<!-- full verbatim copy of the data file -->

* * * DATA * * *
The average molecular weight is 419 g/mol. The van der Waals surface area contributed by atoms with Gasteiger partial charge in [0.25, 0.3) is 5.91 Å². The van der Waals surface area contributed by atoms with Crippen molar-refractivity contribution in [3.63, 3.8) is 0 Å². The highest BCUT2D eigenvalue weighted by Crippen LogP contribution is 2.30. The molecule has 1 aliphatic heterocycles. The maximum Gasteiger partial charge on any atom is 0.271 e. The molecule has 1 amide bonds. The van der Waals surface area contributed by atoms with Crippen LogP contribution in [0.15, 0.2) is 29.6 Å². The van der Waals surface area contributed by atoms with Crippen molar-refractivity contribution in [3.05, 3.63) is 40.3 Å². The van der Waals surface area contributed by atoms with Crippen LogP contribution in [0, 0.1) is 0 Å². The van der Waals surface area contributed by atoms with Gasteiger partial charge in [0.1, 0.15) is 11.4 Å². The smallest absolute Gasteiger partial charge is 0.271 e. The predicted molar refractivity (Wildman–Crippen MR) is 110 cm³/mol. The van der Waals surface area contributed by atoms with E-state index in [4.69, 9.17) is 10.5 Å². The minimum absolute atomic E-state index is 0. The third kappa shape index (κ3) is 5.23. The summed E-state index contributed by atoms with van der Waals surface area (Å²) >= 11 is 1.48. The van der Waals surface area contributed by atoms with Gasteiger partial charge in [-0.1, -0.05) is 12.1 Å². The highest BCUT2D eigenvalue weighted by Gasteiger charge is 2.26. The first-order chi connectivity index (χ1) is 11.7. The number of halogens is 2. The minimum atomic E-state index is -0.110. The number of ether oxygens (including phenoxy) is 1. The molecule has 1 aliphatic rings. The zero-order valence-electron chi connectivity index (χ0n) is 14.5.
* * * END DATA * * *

The average molecular weight is 419 g/mol. The van der Waals surface area contributed by atoms with Gasteiger partial charge in [0.25, 0.3) is 5.91 Å². The van der Waals surface area contributed by atoms with Crippen molar-refractivity contribution in [3.63, 3.8) is 0 Å². The highest BCUT2D eigenvalue weighted by Crippen LogP contribution is 2.30. The molecule has 1 aliphatic heterocycles. The maximum Gasteiger partial charge on any atom is 0.271 e. The molecule has 1 amide bonds. The van der Waals surface area contributed by atoms with Crippen LogP contribution in [0.15, 0.2) is 29.6 Å². The van der Waals surface area contributed by atoms with Crippen molar-refractivity contribution in [3.05, 3.63) is 40.3 Å². The van der Waals surface area contributed by atoms with Crippen LogP contribution in [0, 0.1) is 0 Å². The van der Waals surface area contributed by atoms with Gasteiger partial charge in [0.1, 0.15) is 11.4 Å². The smallest absolute Gasteiger partial charge is 0.271 e. The predicted molar refractivity (Wildman–Crippen MR) is 110 cm³/mol. The van der Waals surface area contributed by atoms with E-state index in [4.69, 9.17) is 10.5 Å². The minimum absolute atomic E-state index is 0. The third kappa shape index (κ3) is 5.23. The summed E-state index contributed by atoms with van der Waals surface area (Å²) >= 11 is 1.48. The van der Waals surface area contributed by atoms with Gasteiger partial charge in [-0.1, -0.05) is 12.1 Å². The highest BCUT2D eigenvalue weighted by Gasteiger charge is 2.26. The first-order chi connectivity index (χ1) is 11.7. The number of halogens is 2. The minimum atomic E-state index is -0.110. The number of ether oxygens (including phenoxy) is 1. The molecule has 1 aliphatic rings. The zero-order valence-electron chi connectivity index (χ0n) is 14.5.